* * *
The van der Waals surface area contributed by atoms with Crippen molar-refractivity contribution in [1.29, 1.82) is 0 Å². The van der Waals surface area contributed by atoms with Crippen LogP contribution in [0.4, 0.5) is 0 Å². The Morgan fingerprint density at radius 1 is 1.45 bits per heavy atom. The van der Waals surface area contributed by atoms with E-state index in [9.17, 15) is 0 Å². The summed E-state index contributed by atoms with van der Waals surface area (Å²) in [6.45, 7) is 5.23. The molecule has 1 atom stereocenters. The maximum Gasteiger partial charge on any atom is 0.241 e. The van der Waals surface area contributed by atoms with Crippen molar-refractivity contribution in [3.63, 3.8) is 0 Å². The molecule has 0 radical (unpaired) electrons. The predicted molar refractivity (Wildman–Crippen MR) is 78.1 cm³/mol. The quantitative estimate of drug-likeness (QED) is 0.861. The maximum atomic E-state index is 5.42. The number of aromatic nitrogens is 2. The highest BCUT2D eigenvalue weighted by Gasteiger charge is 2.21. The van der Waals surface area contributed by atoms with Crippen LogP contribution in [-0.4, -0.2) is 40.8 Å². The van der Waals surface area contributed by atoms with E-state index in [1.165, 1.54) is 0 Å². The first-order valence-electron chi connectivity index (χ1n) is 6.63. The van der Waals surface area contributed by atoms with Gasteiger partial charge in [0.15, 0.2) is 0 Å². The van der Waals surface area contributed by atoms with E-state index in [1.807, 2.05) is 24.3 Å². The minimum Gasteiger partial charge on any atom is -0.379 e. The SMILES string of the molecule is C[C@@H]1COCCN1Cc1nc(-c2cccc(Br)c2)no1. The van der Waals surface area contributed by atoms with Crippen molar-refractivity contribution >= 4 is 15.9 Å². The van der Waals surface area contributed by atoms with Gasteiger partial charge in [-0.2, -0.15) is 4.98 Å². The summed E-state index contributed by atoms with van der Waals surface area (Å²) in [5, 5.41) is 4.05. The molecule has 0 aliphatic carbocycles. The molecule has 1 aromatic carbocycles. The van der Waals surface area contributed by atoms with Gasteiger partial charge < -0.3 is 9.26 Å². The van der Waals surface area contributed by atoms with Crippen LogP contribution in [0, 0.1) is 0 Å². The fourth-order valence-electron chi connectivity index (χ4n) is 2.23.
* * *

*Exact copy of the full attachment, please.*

The van der Waals surface area contributed by atoms with Crippen molar-refractivity contribution in [1.29, 1.82) is 0 Å². The van der Waals surface area contributed by atoms with Crippen LogP contribution in [0.4, 0.5) is 0 Å². The Morgan fingerprint density at radius 1 is 1.45 bits per heavy atom. The van der Waals surface area contributed by atoms with E-state index in [9.17, 15) is 0 Å². The summed E-state index contributed by atoms with van der Waals surface area (Å²) in [6.45, 7) is 5.23. The molecule has 1 atom stereocenters. The maximum Gasteiger partial charge on any atom is 0.241 e. The van der Waals surface area contributed by atoms with Crippen molar-refractivity contribution in [3.63, 3.8) is 0 Å². The molecule has 0 radical (unpaired) electrons. The predicted molar refractivity (Wildman–Crippen MR) is 78.1 cm³/mol. The quantitative estimate of drug-likeness (QED) is 0.861. The maximum atomic E-state index is 5.42. The number of aromatic nitrogens is 2. The highest BCUT2D eigenvalue weighted by Gasteiger charge is 2.21. The van der Waals surface area contributed by atoms with Crippen LogP contribution in [-0.4, -0.2) is 40.8 Å². The van der Waals surface area contributed by atoms with E-state index in [1.165, 1.54) is 0 Å². The first-order valence-electron chi connectivity index (χ1n) is 6.63. The van der Waals surface area contributed by atoms with Gasteiger partial charge in [0.15, 0.2) is 0 Å². The van der Waals surface area contributed by atoms with E-state index in [1.807, 2.05) is 24.3 Å². The minimum Gasteiger partial charge on any atom is -0.379 e. The SMILES string of the molecule is C[C@@H]1COCCN1Cc1nc(-c2cccc(Br)c2)no1. The van der Waals surface area contributed by atoms with Crippen molar-refractivity contribution >= 4 is 15.9 Å². The van der Waals surface area contributed by atoms with Gasteiger partial charge in [-0.2, -0.15) is 4.98 Å². The summed E-state index contributed by atoms with van der Waals surface area (Å²) in [5, 5.41) is 4.05. The molecule has 0 aliphatic carbocycles. The molecule has 1 aromatic carbocycles. The van der Waals surface area contributed by atoms with Gasteiger partial charge < -0.3 is 9.26 Å². The van der Waals surface area contributed by atoms with Crippen LogP contribution in [0, 0.1) is 0 Å². The fourth-order valence-electron chi connectivity index (χ4n) is 2.23.